The Cybersecurity Executive Order, first and foremost, is a critical recognition of the growing importance of cybersecurity issues in both public and private sectors. It also is a recognition that these issues are continuing to evolve, and we must be proactive in implementing strategies to deal with them. The Cybersecurity Executive Order orders the creation and release of a federal government-supported cybersecurity best practices model (known as the “Framework”). Although adoption of the Framework is voluntary, the federal government’s focus on identifying, implementing and partnering with public and private sector businesses certainly should signal heightened awareness for general counsel. For example, groups of businesses and lawyers regularly have been working with the government to determine the best practices. The findings of these workshops will be made public. Likely, GC will find that their organizations could benefit from these best practices.
This spring, Congress passed several pieces of legislation focused on ways the federal government can bolster cybersecurity. It would behoove general counsel to follow these and future laws to keep up to date on compliance obligations.
Prosecution and Protection
Typically, general counsel play an important role in the criminal prosecution of cyberattacks. They help determine if prosecution makes sense, in terms of whether it is in a company’s best interest and if it is even possible.
Furthermore, general counsels can help create and maintain cybersecurity measures to help protect a company’s data. GCs can lead the way by:
- Advising senior management/board members on legal responsibilities;
- Spearheading preparedness, response and compliance initiatives;
- Including cybersecurity terms in supply chain and IP contracts; and
- Managing potential lawsuits.
As for the future, Farrell sees an increasing need for general counsel to focus on cybersecurity:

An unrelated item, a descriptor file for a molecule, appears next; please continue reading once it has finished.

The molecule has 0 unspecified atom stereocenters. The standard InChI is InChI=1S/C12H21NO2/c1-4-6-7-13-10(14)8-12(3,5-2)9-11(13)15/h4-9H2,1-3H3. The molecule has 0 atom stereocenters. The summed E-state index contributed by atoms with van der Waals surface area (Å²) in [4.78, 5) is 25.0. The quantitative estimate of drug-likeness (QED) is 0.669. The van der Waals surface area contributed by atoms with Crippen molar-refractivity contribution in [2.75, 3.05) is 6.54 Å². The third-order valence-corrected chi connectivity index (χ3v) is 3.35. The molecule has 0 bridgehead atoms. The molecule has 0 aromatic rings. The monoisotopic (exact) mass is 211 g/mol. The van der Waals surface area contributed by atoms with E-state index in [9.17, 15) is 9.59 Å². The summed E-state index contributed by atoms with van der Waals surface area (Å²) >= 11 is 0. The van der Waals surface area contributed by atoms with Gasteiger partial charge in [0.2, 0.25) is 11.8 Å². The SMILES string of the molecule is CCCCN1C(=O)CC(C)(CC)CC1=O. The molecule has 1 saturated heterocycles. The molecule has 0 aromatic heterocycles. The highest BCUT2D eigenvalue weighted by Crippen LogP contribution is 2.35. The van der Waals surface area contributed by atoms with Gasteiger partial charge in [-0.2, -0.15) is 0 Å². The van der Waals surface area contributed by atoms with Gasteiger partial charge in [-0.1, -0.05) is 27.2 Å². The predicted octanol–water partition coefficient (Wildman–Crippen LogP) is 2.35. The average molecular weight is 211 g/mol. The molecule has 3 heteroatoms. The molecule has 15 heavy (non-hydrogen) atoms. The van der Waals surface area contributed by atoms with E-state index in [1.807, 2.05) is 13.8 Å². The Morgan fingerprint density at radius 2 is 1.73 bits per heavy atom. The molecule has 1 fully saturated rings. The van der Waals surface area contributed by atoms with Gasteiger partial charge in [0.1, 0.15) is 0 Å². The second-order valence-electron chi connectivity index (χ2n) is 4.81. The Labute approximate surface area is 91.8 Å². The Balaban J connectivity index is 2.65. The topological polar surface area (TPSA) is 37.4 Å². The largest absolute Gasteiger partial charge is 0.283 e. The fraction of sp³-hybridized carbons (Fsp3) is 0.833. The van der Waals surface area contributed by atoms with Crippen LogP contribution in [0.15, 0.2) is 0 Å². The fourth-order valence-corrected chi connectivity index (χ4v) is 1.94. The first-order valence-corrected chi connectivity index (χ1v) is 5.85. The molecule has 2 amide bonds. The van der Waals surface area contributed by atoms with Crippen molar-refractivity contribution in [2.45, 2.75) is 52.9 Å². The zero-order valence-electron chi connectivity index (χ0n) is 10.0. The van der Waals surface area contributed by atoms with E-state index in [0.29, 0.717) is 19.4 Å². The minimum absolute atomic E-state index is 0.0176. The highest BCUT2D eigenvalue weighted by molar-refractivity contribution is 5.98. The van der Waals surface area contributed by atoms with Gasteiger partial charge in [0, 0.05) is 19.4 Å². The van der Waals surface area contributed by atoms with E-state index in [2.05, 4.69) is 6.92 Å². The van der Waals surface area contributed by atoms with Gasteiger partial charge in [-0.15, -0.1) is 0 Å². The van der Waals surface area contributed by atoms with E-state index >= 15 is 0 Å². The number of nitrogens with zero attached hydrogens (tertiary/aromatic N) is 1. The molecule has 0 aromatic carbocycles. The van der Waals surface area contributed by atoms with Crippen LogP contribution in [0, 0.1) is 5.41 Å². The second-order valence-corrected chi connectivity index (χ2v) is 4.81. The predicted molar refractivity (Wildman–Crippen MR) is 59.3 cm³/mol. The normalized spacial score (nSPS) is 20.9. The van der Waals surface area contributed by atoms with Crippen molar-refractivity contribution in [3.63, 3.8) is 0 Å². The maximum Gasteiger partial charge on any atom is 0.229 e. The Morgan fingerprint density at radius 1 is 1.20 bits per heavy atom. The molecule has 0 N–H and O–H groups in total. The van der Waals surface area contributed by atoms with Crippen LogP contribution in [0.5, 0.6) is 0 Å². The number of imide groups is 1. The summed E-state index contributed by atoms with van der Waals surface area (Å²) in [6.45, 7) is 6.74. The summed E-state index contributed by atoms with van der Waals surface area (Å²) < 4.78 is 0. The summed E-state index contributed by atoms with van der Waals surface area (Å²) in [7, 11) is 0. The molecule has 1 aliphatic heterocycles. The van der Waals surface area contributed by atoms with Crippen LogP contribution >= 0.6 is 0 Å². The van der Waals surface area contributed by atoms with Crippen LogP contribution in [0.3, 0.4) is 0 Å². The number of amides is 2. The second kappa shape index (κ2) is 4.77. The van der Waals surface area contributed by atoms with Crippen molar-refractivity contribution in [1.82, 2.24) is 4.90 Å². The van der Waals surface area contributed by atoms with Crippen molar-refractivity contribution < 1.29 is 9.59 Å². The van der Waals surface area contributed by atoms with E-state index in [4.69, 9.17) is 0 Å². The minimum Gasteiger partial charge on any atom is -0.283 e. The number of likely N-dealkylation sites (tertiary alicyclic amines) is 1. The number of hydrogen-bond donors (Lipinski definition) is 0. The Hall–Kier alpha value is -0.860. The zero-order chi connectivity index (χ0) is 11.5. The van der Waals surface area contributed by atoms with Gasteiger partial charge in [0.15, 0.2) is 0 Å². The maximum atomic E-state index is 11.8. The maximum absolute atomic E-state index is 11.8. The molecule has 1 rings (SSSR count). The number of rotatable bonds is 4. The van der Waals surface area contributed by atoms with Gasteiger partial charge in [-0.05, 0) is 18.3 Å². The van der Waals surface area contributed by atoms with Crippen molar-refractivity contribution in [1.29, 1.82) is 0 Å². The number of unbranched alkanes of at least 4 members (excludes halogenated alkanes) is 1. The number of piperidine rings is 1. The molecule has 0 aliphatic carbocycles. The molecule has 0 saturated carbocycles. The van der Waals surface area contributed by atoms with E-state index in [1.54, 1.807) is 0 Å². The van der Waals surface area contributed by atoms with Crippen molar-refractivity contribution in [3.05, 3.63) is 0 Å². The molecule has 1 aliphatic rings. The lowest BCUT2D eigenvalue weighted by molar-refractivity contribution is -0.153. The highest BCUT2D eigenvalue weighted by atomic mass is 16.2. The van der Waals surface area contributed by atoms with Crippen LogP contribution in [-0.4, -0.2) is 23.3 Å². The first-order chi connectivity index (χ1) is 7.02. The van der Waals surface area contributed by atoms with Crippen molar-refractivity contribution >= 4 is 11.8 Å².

Legal departments should be prepared to address the intersection of cybersecurity and compliance within their organizations. The start of a federal cybersecurity compliance program could result in new government regulated disclosures and duty of care obligations. The Executive Order has prompted Congressional action, both through Framework adoption incentive proposals and efforts to codify the Executive Order. However, even without increased attention from the federal government, corporations need to be proactive in ensuring compliance with existing federal and state regulations, establishing the necessary controls, understanding the risks and having a plan in the event of a cyber threat or breach.
The topic is a large and complex one, so for general counsels who want more information, several sources are available. A recent white paper from Dykema discusses many of these topics in greater detail, and an upcoming event, “To Protect and Defend: Why Cybersecurity Matters and What You Can Do to Guard Against Unwanted Intruders” will provide a host of thought leadership on the topic.
The event will take place on Thursday, Sept. 12, 2013 at the Renaissance Conference Center in Detroit, Mich. It will feature general counsel from Trustwave, Motorola and Bridgewater as they discuss cybersecurity risks and their impact on business practices and functions.
For more information on the event, click here.